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Dangal is Charming a New Wave of Chinese Investors Coming to India

From BW Disrupt Dialogue Series: A former Fosun MD Pan Song is back in India with his own Investment firm, QiGoal; Song together with prolific investor Dheeraj Jain will establish an India – China Venture Capital Association

Pan Song welcomed by Dheeraj Jain (L) and BW Editor in Chief, Anurag Batra (R)

It’s that palpable Indo-Sino Dangal chemistry Pan Song is trying to leverage. The former MD for Fosun Group’s Indian private equity arm has formed his own venture firm, QiGoal Capital, and in his maiden VC voyage to India is forming a strategic partnership with Redcliffe Capital of which Dheeraj Jain is Managing Partner. At the BW Disrupt Dialogue Series, the two investment managing counterparts also revealed plans for an India – China Venture Capital Association. The association will focus on venture capital for early and growth stage startups as well as private equity investments.

“Dangal box office crossed 800 million yuan in China - more than 3 times what it did in India, it’s a touching and inspiring start to how we [India and China] can relate to each other,” said Pan Song. 

Fosun High Technology Group is one of China’s largest privately owned business conglomerates and mainly invests in insurance, steel production and real estate development. Of Pan's time in India starting with Fosun, Dheeraj Jain said,  “What’s special about Pan Song is that he is still bullish on India. His personal history with India has been outstanding. Last decade was about fortifying the infrastructure of India to set up the future we are now living. Pan was one of the key people that fuelled the FDI coming into India. As an ambassador of Fosun he built trust between Indian companies and the banks of China. When India’s investment grade was very low and lending institutions were weary of approving loans, Pan Song convinced the Chinese credit agencies. He has done great work for India.”

Ask any non-Chinese investor. It takes to years to build trust with the Chinese. “A decade back we only had large investors interested only if they could do multibillion dollar deals; Pan Song has instituted an age where mid sized investors are feeling confident about investing here,” said Jain. Investors willing to work with smaller companies for ROI of medium size is a fillip to the early and growth stage startups of the country.

What brings this new wave of investors, including Pan, is middle class India’s consumption story.

“India’s consumption story in the next three years is most exciting and political stability has never been better. I first met PM Modi when he was chief minister of Gujarat and I’m deeply impressed. His leadership compared to previous leaders is right up there. PM Modi has done much to foster state level relations and this is all good for Indo-Sino business and investor relations,” an affable Song said.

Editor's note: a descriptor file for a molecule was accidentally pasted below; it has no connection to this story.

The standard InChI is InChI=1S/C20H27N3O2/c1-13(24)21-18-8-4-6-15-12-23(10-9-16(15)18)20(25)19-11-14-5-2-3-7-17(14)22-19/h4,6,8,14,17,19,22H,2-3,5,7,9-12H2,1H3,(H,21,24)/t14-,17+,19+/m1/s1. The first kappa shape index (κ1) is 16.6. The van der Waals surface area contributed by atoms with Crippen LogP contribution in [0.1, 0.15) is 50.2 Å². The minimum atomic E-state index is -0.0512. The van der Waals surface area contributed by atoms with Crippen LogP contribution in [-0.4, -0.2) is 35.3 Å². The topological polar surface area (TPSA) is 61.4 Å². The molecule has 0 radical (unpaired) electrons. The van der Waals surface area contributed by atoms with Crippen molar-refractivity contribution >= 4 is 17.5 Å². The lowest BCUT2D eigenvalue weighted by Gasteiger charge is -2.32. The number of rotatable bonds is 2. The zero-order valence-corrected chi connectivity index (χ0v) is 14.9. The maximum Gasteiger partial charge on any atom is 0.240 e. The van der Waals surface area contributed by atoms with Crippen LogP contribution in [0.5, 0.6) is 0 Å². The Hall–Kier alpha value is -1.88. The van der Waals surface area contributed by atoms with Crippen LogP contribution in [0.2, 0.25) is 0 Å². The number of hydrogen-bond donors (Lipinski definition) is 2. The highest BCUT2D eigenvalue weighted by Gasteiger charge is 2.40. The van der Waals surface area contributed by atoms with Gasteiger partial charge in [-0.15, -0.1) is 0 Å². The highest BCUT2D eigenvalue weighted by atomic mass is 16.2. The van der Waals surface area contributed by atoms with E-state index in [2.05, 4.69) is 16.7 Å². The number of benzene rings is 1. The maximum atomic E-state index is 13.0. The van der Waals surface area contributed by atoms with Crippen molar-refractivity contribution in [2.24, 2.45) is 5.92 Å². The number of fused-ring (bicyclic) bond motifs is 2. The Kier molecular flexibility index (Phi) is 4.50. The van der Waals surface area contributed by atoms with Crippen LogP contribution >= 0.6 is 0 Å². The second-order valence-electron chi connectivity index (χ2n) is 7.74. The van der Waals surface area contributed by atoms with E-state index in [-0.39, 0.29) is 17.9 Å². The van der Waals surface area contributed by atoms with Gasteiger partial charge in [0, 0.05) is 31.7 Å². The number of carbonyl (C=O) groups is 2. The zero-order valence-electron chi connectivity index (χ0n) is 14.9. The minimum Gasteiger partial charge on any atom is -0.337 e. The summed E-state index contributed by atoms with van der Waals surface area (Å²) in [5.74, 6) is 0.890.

India is thriving off Chinese goods and services at present. But that doesn’t mean all is well at the investor level. Fuelled by geopolitical issues, there is an undeniable aura of cautious mistrust on ground that perhaps may not persist at the state head level, but does persist nevertheless. Anurag Batra, editor in chief at BW Businessworld asked the new venture investor, “How do you tackle that haze of mistrust between India and China?

Pan Song replied, “It’s about giving time. India is almost like my second home, I have been here when Chennai was still called Madras and Bengaluru was still called Bangalore. If we work with sincerity and win the trust of Indians we can make this work.” The newly christened founder of QiGoal will be looking at investing in FMCG, TMT (technology, media and telecom), healthcare and services related to infrastructure. Pan Song said he firmly believes the relationship is mutually beneficial and synergistic. “The Chinese can learn from India how to make the best of any opportunity – Indians are very entrepreneurial and succeed in any challenge, that’s why most of the global CEOs are from India.”

And Indian investors can learn something from the Chinese VCs. “The Chinese startup ecosystem is mature than India, and that means the Chinese investors have been there and done that. I hope the Indian and Chinese investors can work together, so that the Indian investor community’s learning cycle is shortened and we can achieve larger successes, faster, here in India,” concluded the Far East investor hoping to usher in a new era of Indo-Sino wealth building.



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